Tesla is once again in turmoil.
The electric automaker's stock tanked by over 14% on Thursday after the company released its second-quarter earnings report. The larger-than-anticipated loss, coupled with more executive departures, spooked investors and Wall Street analysts alike.
But not all experts are turning bearish on Tesla. Here's what three of them had to say fresh off the report:
Gene Munster, founding and managing partner at Loup Ventures, said the market was discounting some key pieces of this report:
"Tesla is always an emotional story. ... I'm going to try to go right down the middle and look at these results unemotionally. And I think that it is an overreaction. ... The stock should be down, as a starting point, because the expectation was that they would increase their gross margin from 20% to slightly higher. Recall a couple quarters ago ... that it was 24%, so this would be the third consecutive quarter of a decline. But I would put from a 20[% gross margin] to a 19% as a modest decline, especially because the mix, that big 78,000 delivery number of Model 3, was driven by the cheapest versions of Model 3, the lowest profitable margin on those Model 3s. And so I think that that 19% actually is somewhat respectable given the way the mix was in the quarter, and I think you can argue that 19% is not zero or a loss. I want to just shift gears and talk about putting that loss into perspective: $408 million. Big number. We were looking for a loss of $110 million. [$]117 [million] of that [$408 million] loss was a one-time restructuring. ... So, to answer [the] question about, 'How do you have that big of a loss if you have those record deliveries?' They spend on other things, in particular [the] Shanghai Gigafactory. I encourage anyone to do a Google search, a YouTube video, of where that's at right now; most impressive how quickly that's coming together. They're spending a boatload of money to advance that. And so, I think this — the fact that they continue to expect demand moving in the right direction, the fact that they've really got their arms around manufacturing — is generally moving in the right direction. ... [But] I don't have a good support, even though I'm a believer in Tesla and think that this stock can go much higher. I don't have a very clear avenue when I talk about valuation because it is obviously difficult or impossible, at this point, to try to value this company off any sort of current financials."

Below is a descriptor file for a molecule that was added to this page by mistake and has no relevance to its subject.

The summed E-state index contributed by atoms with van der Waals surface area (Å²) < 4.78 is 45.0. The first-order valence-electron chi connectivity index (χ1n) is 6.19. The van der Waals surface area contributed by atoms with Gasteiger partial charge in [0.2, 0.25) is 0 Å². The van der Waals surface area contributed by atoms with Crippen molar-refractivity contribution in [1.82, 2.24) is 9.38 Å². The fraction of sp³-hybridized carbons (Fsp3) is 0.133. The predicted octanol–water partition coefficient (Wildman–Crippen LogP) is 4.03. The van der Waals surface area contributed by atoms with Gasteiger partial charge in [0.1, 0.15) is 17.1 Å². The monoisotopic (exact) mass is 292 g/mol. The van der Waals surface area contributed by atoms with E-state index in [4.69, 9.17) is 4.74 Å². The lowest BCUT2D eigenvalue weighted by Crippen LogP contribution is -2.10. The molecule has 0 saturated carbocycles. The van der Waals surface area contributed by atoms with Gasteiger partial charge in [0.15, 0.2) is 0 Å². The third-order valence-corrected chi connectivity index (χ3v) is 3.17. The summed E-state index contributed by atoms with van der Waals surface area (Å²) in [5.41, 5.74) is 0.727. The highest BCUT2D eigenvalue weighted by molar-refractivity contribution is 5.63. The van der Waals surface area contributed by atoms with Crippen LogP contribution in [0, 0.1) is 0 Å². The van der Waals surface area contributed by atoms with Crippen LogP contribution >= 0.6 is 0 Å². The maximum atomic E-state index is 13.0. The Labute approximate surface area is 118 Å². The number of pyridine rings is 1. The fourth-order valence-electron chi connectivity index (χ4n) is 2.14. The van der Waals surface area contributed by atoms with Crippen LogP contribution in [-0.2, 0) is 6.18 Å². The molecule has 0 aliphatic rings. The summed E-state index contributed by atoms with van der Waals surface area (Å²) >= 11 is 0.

Garrett Nelson, senior analyst at CFRA, however, saw Tesla's outlook as quite bleak:
"We think this is an extremely demoralizing release for Tesla. I say that because the stock had bounced almost 50% from the low in early June, and there was some expectation that they might beat here. The bar was pretty low for the quarter, but they lost $1.12. It was a big miss during a quarter in which they had ... record-high vehicle sales. So, you have to look at this and question what the path to profitability looks like for Tesla going forward if they can't generate a profit on record-high sales. The problem is they posted about a 19% automotive gross margin for the quarter. That's a step back from what they did in the first quarter, and it's because four out of every five vehicles they sold during the quarter were Model 3s. Now, that's an inherently lower-margin vehicle, and that's a problem for them. Customers aren't buying as many Model S and Model X vehicles, and, really, the next catalyst is the opening of their China factory. But the problem with China is auto manufacturers are ... notorious for struggling, from a profitability standpoint, over in China. And the China auto market, from a demand standpoint, has pretty much collapsed over the last year. So, this isn't a pretty picture for Tesla."
Dan Ives, managing director and equity analyst at Wedbush Securities, called the report an outright "disaster" for the bulls.
"For the bulls, this is a disaster story in terms of that gross margin. You already knew what demand was in terms of growth, but it comes down to can they do this profitably? You need to see something with a 2 in front of it. This is something that's definitely going to be a gut punch for the bulls in terms of that gross margin number. ... That's really the crux of the bull-bear thesis right here, is that can they be profitable with the lower-priced, lower-margin units? And that's really been the issue. You can sell more cars; can you do it profitably? If not, ultimately, this company will have to raise more capital next year. That's why it's such an issue for the Street."